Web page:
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The answer given by @silverrahul is the right explanation. One way to remember how to apply the time dilation formula is that time dilation is a phenomenon that occurs in SR when one clock moves between two others that are stationary relative to each other. The dilation becomes apparent when you compare the time that has elapsed on the one clock with the difference between the readings on the two others that it has moved between. That's the key asymmetry of the set-up- you have to have two separate clocks in the other frame for the effect to show up.

In your example, if a clock on the train moves between two clock on the platform, then the train clock will seem time dilated compared to the readings on the two platform clocks. However, if you compare just one of the platform clocks against two clocks at either end of the train, then the platform clock will appear time dilated against the train clocks.

That's how time dilation is seen from both sides, because they are not comparing like with like. In each case a pair of clocks in one frame is being used to assess a time interval on a single clock in the other. The time dilation effect arises because the planes of simultaneity of the two frames are tilted relative to each other, so the clocks in one frame seem systematically out of synch to the clocks in the other.

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  • $\begingroup$ I’ve just been studying simultaneity in more depth and I’ve looked back to your answer which makes much more sense now and is something that I have never considered before. To confirm that I’ve understood correctly, would I be correct in saying that time dilation is the result of the fact that distance-separated clocks in a moving frame are, from the rest frame’s perspective, not synchronised... $\endgroup$
    – P0W8J6
    Aug 25 at 2:23
  • $\begingroup$ ....Therefore, time elapsed on the single clock in the rest frame that moves from one clock in the moving frame to the other, does not “account” for the original lack of synchronisation between the first and second clocks and so, when compared with the second moving clock, the single clock shows more time to have elapsed than the time difference between the two moving clocks. $\endgroup$
    – P0W8J6
    Aug 25 at 2:28
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    $\begingroup$ While the effects are two sides of the same coin, I think it is better to think of time-dilation as being the result of a lack of simultaneity than vice versa. Imagine walking down a long corridor where every 10 metres there is a clock on the wall. If those clocks were set so that each was 1 second ahead of the previous one, then as you walked down you would see that the time on your watch was falling a second behind the clock every ten metres. You would not know if your watch was running slow or the clocks were out of synch- the two effects are inter-related. $\endgroup$ Aug 25 at 7:35
  • $\begingroup$ Follow-on question: physics.stackexchange.com/q/661598/123208 $\endgroup$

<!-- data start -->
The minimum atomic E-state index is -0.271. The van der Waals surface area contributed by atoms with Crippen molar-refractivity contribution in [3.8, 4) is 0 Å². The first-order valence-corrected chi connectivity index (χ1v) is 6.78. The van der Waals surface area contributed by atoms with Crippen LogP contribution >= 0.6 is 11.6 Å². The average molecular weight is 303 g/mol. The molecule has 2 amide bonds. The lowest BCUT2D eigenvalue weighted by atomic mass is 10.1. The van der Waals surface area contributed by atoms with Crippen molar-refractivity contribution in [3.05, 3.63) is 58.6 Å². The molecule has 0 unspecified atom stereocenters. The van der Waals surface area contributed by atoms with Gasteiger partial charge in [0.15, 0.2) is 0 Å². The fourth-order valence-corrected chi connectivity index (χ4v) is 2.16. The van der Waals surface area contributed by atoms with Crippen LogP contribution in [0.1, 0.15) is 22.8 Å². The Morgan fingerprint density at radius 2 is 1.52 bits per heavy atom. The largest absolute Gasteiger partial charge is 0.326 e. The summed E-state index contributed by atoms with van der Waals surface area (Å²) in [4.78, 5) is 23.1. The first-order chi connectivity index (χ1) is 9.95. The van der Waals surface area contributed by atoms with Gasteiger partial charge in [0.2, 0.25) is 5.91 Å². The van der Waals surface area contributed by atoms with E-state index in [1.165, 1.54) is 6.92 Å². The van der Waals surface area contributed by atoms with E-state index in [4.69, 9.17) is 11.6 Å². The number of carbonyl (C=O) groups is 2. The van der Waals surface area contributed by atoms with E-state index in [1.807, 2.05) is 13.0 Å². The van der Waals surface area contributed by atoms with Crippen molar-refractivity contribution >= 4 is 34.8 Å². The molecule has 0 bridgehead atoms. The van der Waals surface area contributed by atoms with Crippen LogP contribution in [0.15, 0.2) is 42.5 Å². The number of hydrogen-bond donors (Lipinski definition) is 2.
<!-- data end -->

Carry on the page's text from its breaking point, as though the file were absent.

– PM 2Ring
    Aug 26 at 17:49
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You can't just willy-nilly throw time dilation around, as the front and back of the rulers at the same time (any time) on train, are not at the same time in a moving frame. It's best just to do the Lorentz transform.

Starting on the train frame ($S'$), the platform observer pass the ruler ends are 2 events:

The front: $$ E'_f = (t'=0,x'=0) $$

and the rear:

$$ E'_r = (L/v, -L) $$

where $L$ is the proper length of the ruler and $v$ is the train's speed.

The length is, as measure by $vt$:

$$ L = v(t_r'-t'_f) = v\frac L v = L $$

Inverse Lorentz transforming that to the platform frame ($S$):

$$ E_f=(t=0,x=0)$$

$$ E_r=\big(\gamma[\frac L v+ (-Lv)],\gamma[(-L+vL/v)]\big)$$ $$ E_r=\big(L\cdot\gamma(\frac 1 v -v)),0\big)$$ $$ E_r=\big(L\cdot\frac{\gamma} v(1 -v^2)),0\big)$$ $$ E_r=\big(\frac{L}{\gamma}/v ,0\big)$$ $$ E_r=\big(\frac{L'}{v} ,0\big)$$

$$ L' = \frac{L}{\gamma} = v\times(t_r-t_f)$$

showing that the ruler is Lorentz contracted.

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  • $\begingroup$ Just worked through this and it’s all very clear and easy to understand. Thanks- the utility of space time diagrams is now very evident to me. $\endgroup$
    – P0W8J6
    Aug 19 at 2:57
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This is essentially a slightly different version of the ladder paradox, a well known thought experiment in relativity.

Both this and the ladder paradox arrive from the false assumption that the front and back end of the ruler can agree on when they are directly across from the observer. When the back of the ruler sees that the front is crossing the platform's observer, it is actually already well past the observer. Thus the equation $L' = vt'$ is not the correct length of the ruler in the train's reference frame.

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  • $\begingroup$ Thank you all for your quick and clear responses $\endgroup$
    – P0W8J6
    Aug 18 at 5:01
  • $\begingroup$ Ok so vote his answer up please POW $\endgroup$
    – Al Brown
    Aug 18 at 5:08